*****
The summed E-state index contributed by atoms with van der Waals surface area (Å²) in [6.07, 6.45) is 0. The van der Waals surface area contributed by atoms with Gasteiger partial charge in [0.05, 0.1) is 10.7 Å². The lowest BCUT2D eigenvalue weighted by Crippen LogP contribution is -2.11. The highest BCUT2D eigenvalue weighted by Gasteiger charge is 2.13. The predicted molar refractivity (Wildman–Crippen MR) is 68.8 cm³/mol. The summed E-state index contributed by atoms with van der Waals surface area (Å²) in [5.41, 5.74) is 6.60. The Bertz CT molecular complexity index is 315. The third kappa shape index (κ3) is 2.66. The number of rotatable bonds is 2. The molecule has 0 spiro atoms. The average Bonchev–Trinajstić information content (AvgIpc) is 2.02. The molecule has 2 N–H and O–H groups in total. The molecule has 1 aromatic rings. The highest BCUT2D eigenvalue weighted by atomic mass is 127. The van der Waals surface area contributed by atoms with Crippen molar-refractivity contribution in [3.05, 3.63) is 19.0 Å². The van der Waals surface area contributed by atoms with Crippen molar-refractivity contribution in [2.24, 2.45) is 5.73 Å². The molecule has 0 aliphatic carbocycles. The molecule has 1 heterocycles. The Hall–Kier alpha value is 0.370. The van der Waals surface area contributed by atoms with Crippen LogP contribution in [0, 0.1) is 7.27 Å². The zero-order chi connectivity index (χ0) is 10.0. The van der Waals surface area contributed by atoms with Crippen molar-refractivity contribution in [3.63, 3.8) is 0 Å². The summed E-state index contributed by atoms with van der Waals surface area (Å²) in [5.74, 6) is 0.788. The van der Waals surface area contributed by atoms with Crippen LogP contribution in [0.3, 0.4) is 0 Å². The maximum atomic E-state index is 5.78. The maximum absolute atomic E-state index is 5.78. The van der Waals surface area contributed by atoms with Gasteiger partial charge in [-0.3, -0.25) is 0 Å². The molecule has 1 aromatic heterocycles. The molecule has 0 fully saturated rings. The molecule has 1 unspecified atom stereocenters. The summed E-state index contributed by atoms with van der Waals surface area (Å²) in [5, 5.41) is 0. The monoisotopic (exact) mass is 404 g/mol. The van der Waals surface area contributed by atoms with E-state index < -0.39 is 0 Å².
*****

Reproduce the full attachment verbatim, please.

The summed E-state index contributed by atoms with van der Waals surface area (Å²) in [6.07, 6.45) is 0. The van der Waals surface area contributed by atoms with Gasteiger partial charge in [0.05, 0.1) is 10.7 Å². The lowest BCUT2D eigenvalue weighted by Crippen LogP contribution is -2.11. The highest BCUT2D eigenvalue weighted by Gasteiger charge is 2.13. The predicted molar refractivity (Wildman–Crippen MR) is 68.8 cm³/mol. The summed E-state index contributed by atoms with van der Waals surface area (Å²) in [5.41, 5.74) is 6.60. The Bertz CT molecular complexity index is 315. The third kappa shape index (κ3) is 2.66. The number of rotatable bonds is 2. The molecule has 0 spiro atoms. The average Bonchev–Trinajstić information content (AvgIpc) is 2.02. The molecule has 2 N–H and O–H groups in total. The molecule has 1 aromatic rings. The highest BCUT2D eigenvalue weighted by atomic mass is 127. The van der Waals surface area contributed by atoms with Crippen molar-refractivity contribution in [3.05, 3.63) is 19.0 Å². The van der Waals surface area contributed by atoms with Crippen molar-refractivity contribution in [2.24, 2.45) is 5.73 Å². The molecule has 0 aliphatic carbocycles. The molecule has 1 heterocycles. The Hall–Kier alpha value is 0.370. The van der Waals surface area contributed by atoms with Crippen LogP contribution in [0, 0.1) is 7.27 Å². The zero-order chi connectivity index (χ0) is 10.0. The van der Waals surface area contributed by atoms with Crippen molar-refractivity contribution in [3.63, 3.8) is 0 Å². The summed E-state index contributed by atoms with van der Waals surface area (Å²) in [5.74, 6) is 0.788. The van der Waals surface area contributed by atoms with Crippen LogP contribution in [0.3, 0.4) is 0 Å². The maximum atomic E-state index is 5.78. The maximum absolute atomic E-state index is 5.78. The van der Waals surface area contributed by atoms with Gasteiger partial charge in [-0.3, -0.25) is 0 Å². The molecule has 1 aromatic heterocycles. The molecule has 0 fully saturated rings. The molecule has 1 unspecified atom stereocenters. The summed E-state index contributed by atoms with van der Waals surface area (Å²) in [5, 5.41) is 0. The monoisotopic (exact) mass is 404 g/mol. The van der Waals surface area contributed by atoms with E-state index < -0.39 is 0 Å².